Intel is Serving Major Xeon Discounts to Combat AMD EPYC

AMD EPYC And Xeon Scalable In Trays
AMD EPYC And Xeon Scalable In Trays

For the past few years, Intel has not been known for giving large discounts unless you are big enough to buy direct. Intel may have a massive amount of Xeon revenue, but unless you are one of the large hyper-scalers, or a major OEM, or are building a large cluster, discounts on CPUs have been relatively small. We have been hearing through a number of customers that Intel is finally engaging in significant discounts to hold AMD EPYC at bay.

Getting Intel Xeon Discounts

From what we have been hearing from a number of customers, discounts are happening at quantity levels *well* below 1000 CPUs. Discounts or incentives are reaching well into the double-digit percentages. For some customers, if they are evaluating an AMD EPYC purchase versus a competitive Intel Xeon part, Intel is more or less matching the price.

Intel Xeon Silver 4110 Top And Bottom
Intel Xeon Silver 4110 Top And Bottom

This is not happening on frequency optimized SKUs as much since the licensing savings can be hundreds of thousands of dollars per machine. Intel knows that AMD EPYC is targeting this segment as heavily in this generation so the discounts are happening more often in the mainstream higher core count parts.

At VMworld this year, we heard this from a number of our readers and vendors at the show. The behavior shift has been dramatic in that it was a topic of a number of discussions.

A key trigger seems to be an organization’s willingness to adopt AMD EPYC. Our advice, if you are buying even as few as 50-100 servers, is to get an AMD EPYC system quote from your reseller. Doing so seems to be the trigger for Intel’s discount approvals.

Impacts of the Intel Xeon Discounts

File this one under a “no duh” bit. One of the most common forms of dealing with a new market entrant is competing on price. What this also means is that if you are buying, even 50-100 servers for a virtualization cluster, you may also want to price out AMD EPYC servers. AMD EPYC has such aggressive pricing that Intel may decide to discount accordingly to get a deal even in the low hundreds of server ranges.

Intel Xeon Scalable Fabric V No Fabric
Intel Xeon Scalable Fabric V No Fabric

Taking a step back, this makes sense. There is likely a low single-digit percentage of swing purchases (e.g. ones that will consider Xeon and EPYC) in this generation. If Intel needs to discount on say 1-2% of Xeon sales, but it can put more pressure on AMD EPYC, then this is textbook competitive pricing strategy.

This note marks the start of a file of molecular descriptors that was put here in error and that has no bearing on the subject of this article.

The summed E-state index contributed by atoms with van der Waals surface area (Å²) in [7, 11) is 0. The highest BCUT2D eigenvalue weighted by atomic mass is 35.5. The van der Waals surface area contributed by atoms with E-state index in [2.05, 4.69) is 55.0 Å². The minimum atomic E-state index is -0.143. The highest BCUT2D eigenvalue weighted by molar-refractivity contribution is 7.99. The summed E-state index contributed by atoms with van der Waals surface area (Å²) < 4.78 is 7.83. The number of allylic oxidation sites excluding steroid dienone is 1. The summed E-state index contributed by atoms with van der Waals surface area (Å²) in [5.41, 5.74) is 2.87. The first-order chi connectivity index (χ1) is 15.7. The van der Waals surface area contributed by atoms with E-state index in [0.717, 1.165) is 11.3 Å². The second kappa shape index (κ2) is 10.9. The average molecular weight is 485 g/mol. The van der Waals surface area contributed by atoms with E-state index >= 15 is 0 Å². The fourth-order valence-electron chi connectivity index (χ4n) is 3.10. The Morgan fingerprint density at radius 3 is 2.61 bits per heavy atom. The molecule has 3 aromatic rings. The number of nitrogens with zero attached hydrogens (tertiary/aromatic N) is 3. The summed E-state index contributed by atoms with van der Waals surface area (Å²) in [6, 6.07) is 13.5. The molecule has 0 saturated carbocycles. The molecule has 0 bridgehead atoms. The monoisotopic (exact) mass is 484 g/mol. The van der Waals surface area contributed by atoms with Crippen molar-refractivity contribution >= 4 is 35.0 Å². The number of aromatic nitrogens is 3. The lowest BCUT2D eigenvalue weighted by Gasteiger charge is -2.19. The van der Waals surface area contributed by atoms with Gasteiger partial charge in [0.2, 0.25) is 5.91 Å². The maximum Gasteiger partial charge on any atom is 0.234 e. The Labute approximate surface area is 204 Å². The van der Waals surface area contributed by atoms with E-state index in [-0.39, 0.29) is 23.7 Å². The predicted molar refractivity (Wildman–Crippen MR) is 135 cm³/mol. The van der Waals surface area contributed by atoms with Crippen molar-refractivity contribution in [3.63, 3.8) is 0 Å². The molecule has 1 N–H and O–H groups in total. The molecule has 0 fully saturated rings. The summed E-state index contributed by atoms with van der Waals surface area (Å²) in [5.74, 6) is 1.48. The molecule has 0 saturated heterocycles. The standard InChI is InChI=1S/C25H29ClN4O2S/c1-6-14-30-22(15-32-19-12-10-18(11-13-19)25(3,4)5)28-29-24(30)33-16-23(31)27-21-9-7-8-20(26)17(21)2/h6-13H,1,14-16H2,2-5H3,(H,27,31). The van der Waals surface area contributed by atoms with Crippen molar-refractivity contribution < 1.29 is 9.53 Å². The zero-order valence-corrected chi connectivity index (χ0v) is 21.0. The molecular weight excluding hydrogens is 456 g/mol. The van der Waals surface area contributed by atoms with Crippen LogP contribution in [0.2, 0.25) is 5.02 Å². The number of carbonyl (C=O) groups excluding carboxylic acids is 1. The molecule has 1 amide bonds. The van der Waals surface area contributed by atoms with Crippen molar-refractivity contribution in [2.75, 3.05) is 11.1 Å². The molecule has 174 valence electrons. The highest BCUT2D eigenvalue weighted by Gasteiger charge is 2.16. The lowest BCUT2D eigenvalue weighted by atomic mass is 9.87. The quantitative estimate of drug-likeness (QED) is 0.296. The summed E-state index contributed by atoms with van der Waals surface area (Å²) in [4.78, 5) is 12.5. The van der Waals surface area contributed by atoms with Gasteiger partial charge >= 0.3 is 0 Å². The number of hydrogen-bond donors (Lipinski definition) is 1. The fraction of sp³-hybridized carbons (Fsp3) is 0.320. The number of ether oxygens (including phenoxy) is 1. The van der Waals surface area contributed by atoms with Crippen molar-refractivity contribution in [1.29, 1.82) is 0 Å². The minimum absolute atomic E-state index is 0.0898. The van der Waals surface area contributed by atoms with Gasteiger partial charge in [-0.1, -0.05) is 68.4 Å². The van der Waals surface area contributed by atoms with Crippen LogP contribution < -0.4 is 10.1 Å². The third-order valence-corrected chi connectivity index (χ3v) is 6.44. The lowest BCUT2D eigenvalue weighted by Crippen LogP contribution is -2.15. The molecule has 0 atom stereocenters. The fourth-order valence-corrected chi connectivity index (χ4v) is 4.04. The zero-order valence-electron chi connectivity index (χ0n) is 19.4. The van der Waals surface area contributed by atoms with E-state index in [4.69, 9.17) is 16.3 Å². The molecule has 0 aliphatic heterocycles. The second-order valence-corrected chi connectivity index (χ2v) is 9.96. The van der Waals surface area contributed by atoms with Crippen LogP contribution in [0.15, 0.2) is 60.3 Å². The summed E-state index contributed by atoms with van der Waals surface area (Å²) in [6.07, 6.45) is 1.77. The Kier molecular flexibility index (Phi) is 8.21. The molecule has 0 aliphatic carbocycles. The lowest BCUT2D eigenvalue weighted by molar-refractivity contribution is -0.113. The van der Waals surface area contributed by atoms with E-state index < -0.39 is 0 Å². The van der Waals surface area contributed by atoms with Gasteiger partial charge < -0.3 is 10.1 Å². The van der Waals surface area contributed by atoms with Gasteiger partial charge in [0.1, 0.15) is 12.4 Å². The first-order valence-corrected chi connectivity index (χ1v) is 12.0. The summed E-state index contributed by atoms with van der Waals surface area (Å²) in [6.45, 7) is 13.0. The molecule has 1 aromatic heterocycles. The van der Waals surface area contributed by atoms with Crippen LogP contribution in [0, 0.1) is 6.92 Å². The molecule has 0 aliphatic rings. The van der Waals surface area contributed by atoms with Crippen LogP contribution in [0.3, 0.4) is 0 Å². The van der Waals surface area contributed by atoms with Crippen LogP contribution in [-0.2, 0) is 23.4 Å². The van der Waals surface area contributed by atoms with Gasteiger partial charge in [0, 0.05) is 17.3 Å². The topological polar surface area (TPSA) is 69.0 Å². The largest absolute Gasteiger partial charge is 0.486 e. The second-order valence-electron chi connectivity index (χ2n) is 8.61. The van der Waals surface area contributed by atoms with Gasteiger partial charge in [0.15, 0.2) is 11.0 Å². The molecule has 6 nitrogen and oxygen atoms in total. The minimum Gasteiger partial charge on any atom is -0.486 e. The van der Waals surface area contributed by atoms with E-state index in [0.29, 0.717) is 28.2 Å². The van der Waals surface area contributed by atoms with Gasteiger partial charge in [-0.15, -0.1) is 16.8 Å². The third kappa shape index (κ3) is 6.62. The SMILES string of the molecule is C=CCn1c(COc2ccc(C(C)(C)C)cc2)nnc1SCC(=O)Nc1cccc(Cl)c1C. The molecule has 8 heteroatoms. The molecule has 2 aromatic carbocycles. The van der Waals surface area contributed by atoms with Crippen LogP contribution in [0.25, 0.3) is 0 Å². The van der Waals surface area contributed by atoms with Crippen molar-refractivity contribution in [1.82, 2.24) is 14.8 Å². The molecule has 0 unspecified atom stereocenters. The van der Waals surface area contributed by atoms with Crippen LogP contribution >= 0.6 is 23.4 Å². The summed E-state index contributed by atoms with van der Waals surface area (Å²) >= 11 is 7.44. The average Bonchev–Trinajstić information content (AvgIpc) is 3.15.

The other major impact is that as you read future reviews, do not take AMD EPYC versus Intel Xeon Scalable pricing at face value. Intel already has discounts for its largest customers. It also can afford to take a mid-list price/ mid-discount or high list price/ high discount competitive pricing and discounting strategy. Unlike what we saw a year ago, Intel Xeon RCP is not as firm.

For buyers, Intel was not as willing to discount in Q1 2018. As systems like the AMD EPYC Powered Dell EMC PowerEdge Servers Are Here and our Dell EMC PowerEdge R7415 Review, AMD has only been available from most Top 5 vendors over the past few months. At the same time, it may pay to shop Intel versus AMD as we are hearing EPYC pricing may help customers at risk of switching get better pricing from Intel even if they do not buy EPYC.

Final Words

Price is not the only factor when determining a server purchase. Indeed, servers with a lot of RAM, many drives, or a number of accelerators will see CPU pricing be relatively small in the overall TCO picture. We highlighted this as part of our DeepLearning10 and DeepLearning11 builds. At the same time, this market behavior is both classic and significant. It shows that Intel is feeling the AMD EPYC threat. For customers, leaning into this competitive environment and getting a competitive quote may be a small step to save tens of thousands (or more) on your next server cluster purchase.


  1. I can confirm. Our reseller said Intel dropped pricing per CPU by $600. You never know what the actual discount is since we only get the quotes. The total was 84 servers on that purchase so it was around 100k in savings. I’m happy with that and we bought Intel in the end.

  2. I really wish people would give business or a chance to AMD. But looking at that comment above, it sounds like we deserve to be milked.

  3. We bought 2 AMD EPYC servers then we got the discount on the Intels.